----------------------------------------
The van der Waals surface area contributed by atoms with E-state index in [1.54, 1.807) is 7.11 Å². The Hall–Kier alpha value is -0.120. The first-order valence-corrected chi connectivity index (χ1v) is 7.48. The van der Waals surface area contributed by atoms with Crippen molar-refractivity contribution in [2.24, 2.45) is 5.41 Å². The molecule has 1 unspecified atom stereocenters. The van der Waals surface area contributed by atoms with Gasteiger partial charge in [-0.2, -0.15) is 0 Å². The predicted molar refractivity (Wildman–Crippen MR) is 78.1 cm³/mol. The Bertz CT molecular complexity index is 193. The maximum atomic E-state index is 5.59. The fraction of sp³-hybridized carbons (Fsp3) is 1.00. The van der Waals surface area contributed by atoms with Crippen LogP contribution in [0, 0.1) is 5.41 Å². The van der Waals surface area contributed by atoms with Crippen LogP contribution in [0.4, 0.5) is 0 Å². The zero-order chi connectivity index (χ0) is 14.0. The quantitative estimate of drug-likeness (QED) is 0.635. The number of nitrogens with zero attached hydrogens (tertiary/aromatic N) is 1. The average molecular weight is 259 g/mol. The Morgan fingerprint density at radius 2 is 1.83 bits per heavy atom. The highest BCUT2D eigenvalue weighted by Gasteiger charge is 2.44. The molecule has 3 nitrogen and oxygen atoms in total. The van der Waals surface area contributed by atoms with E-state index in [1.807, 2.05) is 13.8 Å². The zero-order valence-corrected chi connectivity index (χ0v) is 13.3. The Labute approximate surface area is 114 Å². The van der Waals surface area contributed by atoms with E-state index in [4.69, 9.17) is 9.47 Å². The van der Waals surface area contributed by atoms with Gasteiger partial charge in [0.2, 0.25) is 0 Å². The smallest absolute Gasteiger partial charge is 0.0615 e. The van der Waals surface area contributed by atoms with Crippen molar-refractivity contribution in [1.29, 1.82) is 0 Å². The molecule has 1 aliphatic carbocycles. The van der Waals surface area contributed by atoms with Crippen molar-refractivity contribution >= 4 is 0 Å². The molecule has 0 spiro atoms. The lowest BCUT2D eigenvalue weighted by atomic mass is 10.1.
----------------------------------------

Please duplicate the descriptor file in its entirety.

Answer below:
The van der Waals surface area contributed by atoms with E-state index in [1.54, 1.807) is 7.11 Å². The Hall–Kier alpha value is -0.120. The first-order valence-corrected chi connectivity index (χ1v) is 7.48. The van der Waals surface area contributed by atoms with Crippen molar-refractivity contribution in [2.24, 2.45) is 5.41 Å². The molecule has 1 unspecified atom stereocenters. The van der Waals surface area contributed by atoms with Gasteiger partial charge in [-0.2, -0.15) is 0 Å². The predicted molar refractivity (Wildman–Crippen MR) is 78.1 cm³/mol. The Bertz CT molecular complexity index is 193. The maximum atomic E-state index is 5.59. The fraction of sp³-hybridized carbons (Fsp3) is 1.00. The van der Waals surface area contributed by atoms with Crippen LogP contribution in [0, 0.1) is 5.41 Å². The van der Waals surface area contributed by atoms with Crippen LogP contribution in [0.4, 0.5) is 0 Å². The zero-order chi connectivity index (χ0) is 14.0. The quantitative estimate of drug-likeness (QED) is 0.635. The number of nitrogens with zero attached hydrogens (tertiary/aromatic N) is 1. The average molecular weight is 259 g/mol. The Morgan fingerprint density at radius 2 is 1.83 bits per heavy atom. The highest BCUT2D eigenvalue weighted by Gasteiger charge is 2.44. The molecule has 3 nitrogen and oxygen atoms in total. The van der Waals surface area contributed by atoms with E-state index in [1.807, 2.05) is 13.8 Å². The zero-order valence-corrected chi connectivity index (χ0v) is 13.3. The Labute approximate surface area is 114 Å². The van der Waals surface area contributed by atoms with E-state index in [4.69, 9.17) is 9.47 Å². The van der Waals surface area contributed by atoms with Gasteiger partial charge in [0.2, 0.25) is 0 Å². The smallest absolute Gasteiger partial charge is 0.0615 e. The van der Waals surface area contributed by atoms with Crippen molar-refractivity contribution in [1.29, 1.82) is 0 Å². The molecule has 1 aliphatic carbocycles. The van der Waals surface area contributed by atoms with Crippen molar-refractivity contribution >= 4 is 0 Å². The molecule has 0 spiro atoms. The lowest BCUT2D eigenvalue weighted by atomic mass is 10.1.